Traditionally, FDA approached products based on either pre- or post-market status. This siloed approach doesn’t fit the modern challenges we face. It doesn’t allow our pre-market process to be as fully informed by post-market findings, and vice versa. Our post-market teams don’t have as much access to the knowledge gained by evaluating products as part of the pre-market process. By having our teams look at products throughout the entire lifecycle, we’re enhancing their understanding of the products and their impact on patients. Deepening their understanding will, in turn, support improved application of our least burdensome approach to reviews. It’s an approach we successfully pioneered with our diagnostics office more than a decade ago.
I want to spend the balance of my time today on another one of those modern concepts that the device center has pioneered. This is the modern regulatory concept that’s embodied in the new approach we’re taking to digital health.
Today, we’re announcing an important milestone related to this program. The premise of our digital health pilot program is the creation of a premarket certification program, called Pre-Cert. Under this approach, FDA will become a certifier of firms seeking to go to market with digital health tools.
Lower risk digital health products could be marketed without FDA premarket review. Higher risk products could be marketed with a streamlined FDA premarket review. Pre-certification is used to assess, for example, whether a company consistently and reliably engages in high quality software design and testing, and whether it has good, ongoing maintenance of its software products.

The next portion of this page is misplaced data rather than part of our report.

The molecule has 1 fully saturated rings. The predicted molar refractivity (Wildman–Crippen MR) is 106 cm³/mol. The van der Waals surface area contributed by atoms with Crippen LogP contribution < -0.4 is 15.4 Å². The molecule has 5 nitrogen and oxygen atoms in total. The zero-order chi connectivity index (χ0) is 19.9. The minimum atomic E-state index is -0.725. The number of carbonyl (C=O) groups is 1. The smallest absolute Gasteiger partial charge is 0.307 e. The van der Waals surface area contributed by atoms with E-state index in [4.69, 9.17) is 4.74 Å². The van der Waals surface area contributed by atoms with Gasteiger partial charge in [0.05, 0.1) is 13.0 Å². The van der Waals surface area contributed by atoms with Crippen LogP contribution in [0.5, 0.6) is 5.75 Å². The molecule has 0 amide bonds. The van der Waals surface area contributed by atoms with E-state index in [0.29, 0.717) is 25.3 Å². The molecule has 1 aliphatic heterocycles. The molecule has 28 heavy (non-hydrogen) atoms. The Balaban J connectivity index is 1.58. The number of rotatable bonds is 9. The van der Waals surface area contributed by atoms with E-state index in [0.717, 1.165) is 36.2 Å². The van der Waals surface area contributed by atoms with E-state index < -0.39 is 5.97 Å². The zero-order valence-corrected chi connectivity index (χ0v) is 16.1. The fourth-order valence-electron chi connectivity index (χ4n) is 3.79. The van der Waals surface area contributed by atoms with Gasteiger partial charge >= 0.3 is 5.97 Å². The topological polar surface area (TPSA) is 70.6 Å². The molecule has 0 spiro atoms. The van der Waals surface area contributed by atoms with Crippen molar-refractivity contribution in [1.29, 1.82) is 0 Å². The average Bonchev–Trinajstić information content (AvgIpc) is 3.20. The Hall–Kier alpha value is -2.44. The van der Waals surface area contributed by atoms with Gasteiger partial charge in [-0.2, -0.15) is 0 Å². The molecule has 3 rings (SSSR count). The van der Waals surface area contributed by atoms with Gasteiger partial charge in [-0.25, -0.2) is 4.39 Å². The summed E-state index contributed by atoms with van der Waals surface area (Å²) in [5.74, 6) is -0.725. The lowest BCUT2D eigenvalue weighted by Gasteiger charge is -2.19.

Employing a unique pre-certification program for software as a medical device could reduce the time and cost of market entry for digital health technologies.
We previously said that the digital health pilot will include nine companies. We’re announcing those companies today. We’ve had 103 applicants to date. We carefully selected the final participants in this pilot program to create a group that represents the various business models within the industry—from large tech companies and traditional medical device manufacturers to small entrepreneurs.
I am pleased to announce the participants are: Apple, Fitbit, Google, Johnson & Johnson, Phosphorus, Roche, Samsung, Tidepool, and Verily. Our team will be spending the rest of the year working closely with these companies to deepen our understanding of their methodologies and how their technologies operate. This collaboration is a key part of establishing the proper regulatory framework.